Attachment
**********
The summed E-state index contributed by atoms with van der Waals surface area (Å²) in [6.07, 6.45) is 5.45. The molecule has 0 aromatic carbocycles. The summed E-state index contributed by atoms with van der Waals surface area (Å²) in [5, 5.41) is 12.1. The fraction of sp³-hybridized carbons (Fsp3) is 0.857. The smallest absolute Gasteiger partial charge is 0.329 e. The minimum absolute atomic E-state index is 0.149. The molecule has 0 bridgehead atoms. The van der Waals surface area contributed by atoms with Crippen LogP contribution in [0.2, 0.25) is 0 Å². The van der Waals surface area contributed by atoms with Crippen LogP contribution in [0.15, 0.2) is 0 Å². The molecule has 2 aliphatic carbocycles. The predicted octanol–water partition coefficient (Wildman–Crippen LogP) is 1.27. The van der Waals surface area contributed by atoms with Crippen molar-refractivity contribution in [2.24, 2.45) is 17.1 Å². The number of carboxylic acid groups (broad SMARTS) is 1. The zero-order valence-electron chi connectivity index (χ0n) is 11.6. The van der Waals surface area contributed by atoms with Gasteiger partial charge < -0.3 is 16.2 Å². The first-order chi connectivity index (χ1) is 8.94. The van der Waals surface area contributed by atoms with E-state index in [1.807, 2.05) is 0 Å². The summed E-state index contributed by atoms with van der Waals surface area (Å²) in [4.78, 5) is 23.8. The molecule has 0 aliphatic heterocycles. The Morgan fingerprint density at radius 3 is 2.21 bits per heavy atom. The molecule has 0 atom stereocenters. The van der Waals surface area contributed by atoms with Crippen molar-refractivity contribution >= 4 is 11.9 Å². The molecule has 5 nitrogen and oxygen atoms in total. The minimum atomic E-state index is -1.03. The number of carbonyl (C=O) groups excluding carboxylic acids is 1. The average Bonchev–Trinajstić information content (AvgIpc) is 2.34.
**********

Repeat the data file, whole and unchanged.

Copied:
The summed E-state index contributed by atoms with van der Waals surface area (Å²) in [6.07, 6.45) is 5.45. The molecule has 0 aromatic carbocycles. The summed E-state index contributed by atoms with van der Waals surface area (Å²) in [5, 5.41) is 12.1. The fraction of sp³-hybridized carbons (Fsp3) is 0.857. The smallest absolute Gasteiger partial charge is 0.329 e. The minimum absolute atomic E-state index is 0.149. The molecule has 0 bridgehead atoms. The van der Waals surface area contributed by atoms with Crippen LogP contribution in [0.2, 0.25) is 0 Å². The van der Waals surface area contributed by atoms with Crippen LogP contribution in [0.15, 0.2) is 0 Å². The molecule has 2 aliphatic carbocycles. The predicted octanol–water partition coefficient (Wildman–Crippen LogP) is 1.27. The van der Waals surface area contributed by atoms with Crippen molar-refractivity contribution in [2.24, 2.45) is 17.1 Å². The number of carboxylic acid groups (broad SMARTS) is 1. The zero-order valence-electron chi connectivity index (χ0n) is 11.6. The van der Waals surface area contributed by atoms with Gasteiger partial charge < -0.3 is 16.2 Å². The first-order chi connectivity index (χ1) is 8.94. The van der Waals surface area contributed by atoms with E-state index in [1.807, 2.05) is 0 Å². The summed E-state index contributed by atoms with van der Waals surface area (Å²) in [4.78, 5) is 23.8. The molecule has 0 aliphatic heterocycles. The Morgan fingerprint density at radius 3 is 2.21 bits per heavy atom. The molecule has 0 atom stereocenters. The van der Waals surface area contributed by atoms with Crippen molar-refractivity contribution >= 4 is 11.9 Å². The molecule has 5 nitrogen and oxygen atoms in total. The minimum atomic E-state index is -1.03. The number of carbonyl (C=O) groups excluding carboxylic acids is 1. The average Bonchev–Trinajstić information content (AvgIpc) is 2.34.